Pairing Oysters and Wine

February’s cold temps are the excuse we need to stay indoors, adopt the hygge lifestyle, and enjoy perfectly paired wine and oysters with our Valentine, COVID bubble, or both! Oysters can have very different flavor profiles depending on where they’re grown or harvested. Typically, east coast oysters are salty and briny while west coast oysters are sweeter and creamier. This post will help you learn to pair wines with Chesapeake Bay oysters so that you’ll be ready to impress when spring and summer temps entice us back outdoors for socially-distant fun.

orchard point oyster farm photo by sophie mac @smacphotoTo support the Chesapeake seafood industry, hit hard by the pandemic, please buy local oysters! Maryland’s Best has a great direct to consumer map, and we put together this this useful list of aquaculture farmers who’re offering pick-ups, deliveries, pop-ups, and more.


When you’re thinking about pairing, remember “if it grows together, it goes together.” For that reason, Chesapeake Bay oysters pair exceptionally well with Sauvignon Blanc varietals grown at or near the coast, which heightens the brininess and acidity of the wine. (We may be biased, but…) Our friends at Wither Hills produce a beautiful Sauvignon Blanc, which when paired with oysters is the “enological equivalent of twisting a lemon onto your oyster right before you eat it.” Delicious!

Jason Whiteside, DWS, CSW holds the Level 4 Diploma from the Wine & Spirit Education Trust (WSET), and is a WSET Certified Wine Educator. He is currently employed as the District Sales Manager for Northern Virginia at Winebow, a wine importer and wholesaler located in Glen Allen, VA.

Sidenote: Really impress friends and family by describing oysters’ “merroir” as to wines’ “terroir”…

More “classic” wine and oyster pairings are French varietals like Muscadet, Chablis, and Champagne. These wines are crisp and clean and don’t compete with oysters’ subtle-yet-complex flavors. Check out this Food and Wine article for more details.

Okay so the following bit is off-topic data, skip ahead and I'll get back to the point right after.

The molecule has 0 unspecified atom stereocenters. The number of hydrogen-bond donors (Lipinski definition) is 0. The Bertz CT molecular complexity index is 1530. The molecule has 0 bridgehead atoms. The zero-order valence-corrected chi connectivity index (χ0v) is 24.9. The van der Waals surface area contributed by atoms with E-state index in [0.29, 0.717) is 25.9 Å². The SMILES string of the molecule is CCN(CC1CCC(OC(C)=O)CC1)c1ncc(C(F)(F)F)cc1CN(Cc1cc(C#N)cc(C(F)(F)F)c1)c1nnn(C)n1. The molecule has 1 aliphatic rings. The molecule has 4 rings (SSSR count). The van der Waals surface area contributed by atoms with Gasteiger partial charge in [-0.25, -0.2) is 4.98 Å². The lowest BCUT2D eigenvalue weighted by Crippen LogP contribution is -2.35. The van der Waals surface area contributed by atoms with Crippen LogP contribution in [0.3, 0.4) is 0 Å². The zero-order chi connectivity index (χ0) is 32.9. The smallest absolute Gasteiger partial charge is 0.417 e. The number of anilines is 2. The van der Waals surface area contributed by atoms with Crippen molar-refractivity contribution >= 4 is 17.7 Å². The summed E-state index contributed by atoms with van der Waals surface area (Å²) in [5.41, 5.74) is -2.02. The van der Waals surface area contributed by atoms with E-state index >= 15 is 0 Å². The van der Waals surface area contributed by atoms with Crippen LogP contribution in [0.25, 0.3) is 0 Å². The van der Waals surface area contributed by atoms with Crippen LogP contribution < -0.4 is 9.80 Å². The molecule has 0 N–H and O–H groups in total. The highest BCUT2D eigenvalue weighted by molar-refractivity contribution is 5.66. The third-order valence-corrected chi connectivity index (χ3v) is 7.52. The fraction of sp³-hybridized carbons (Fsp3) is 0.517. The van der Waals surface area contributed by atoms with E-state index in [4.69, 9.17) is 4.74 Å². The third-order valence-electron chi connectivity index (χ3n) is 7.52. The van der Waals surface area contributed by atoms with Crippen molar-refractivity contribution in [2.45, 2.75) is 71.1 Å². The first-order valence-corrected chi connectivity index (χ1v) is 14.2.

Mixing red wine and oysters is tricky. The wine should ideally be fresh and lively, not heavy or with harsh tannins. If you have a strong preference for reds, then give Wither Hills’ Rose of Pinot Noir a try! It gives you a fuller-body experience without the overwhelming tannins.

Jason Whiteside participated in our July 2020 virtual Sip ‘n Shuck event along with Dan Worrell, competitive oyster shucker and proprietor of Shell and Barrell.

Want more red ideas? This Eater article lists some specific reds to try, and this New York Times article details the author’s reactions to this unconventional pairing.

Wither Hills wines from left to right: Sauvignon Blank, Rose of Pinot Noir, and Pinot Noir.SUPPORT THE WINES THAT SUPPORT OUR COMMUNITY

Wither Hills, established in 1994 and based in Marlborough, NZ is committed to sustainability and is accredited with Sustainable Winegrowing NZ. Through a generous donation, Wither Hills is supporting the planting of up to one million juvenile oysters in the Chesapeake Bay.

Click to view a list of restaurants and retailers who offer Wither Hills‘ Sauvignon Blanc, Pinot Noir, and Rose of Pinot Noir near you!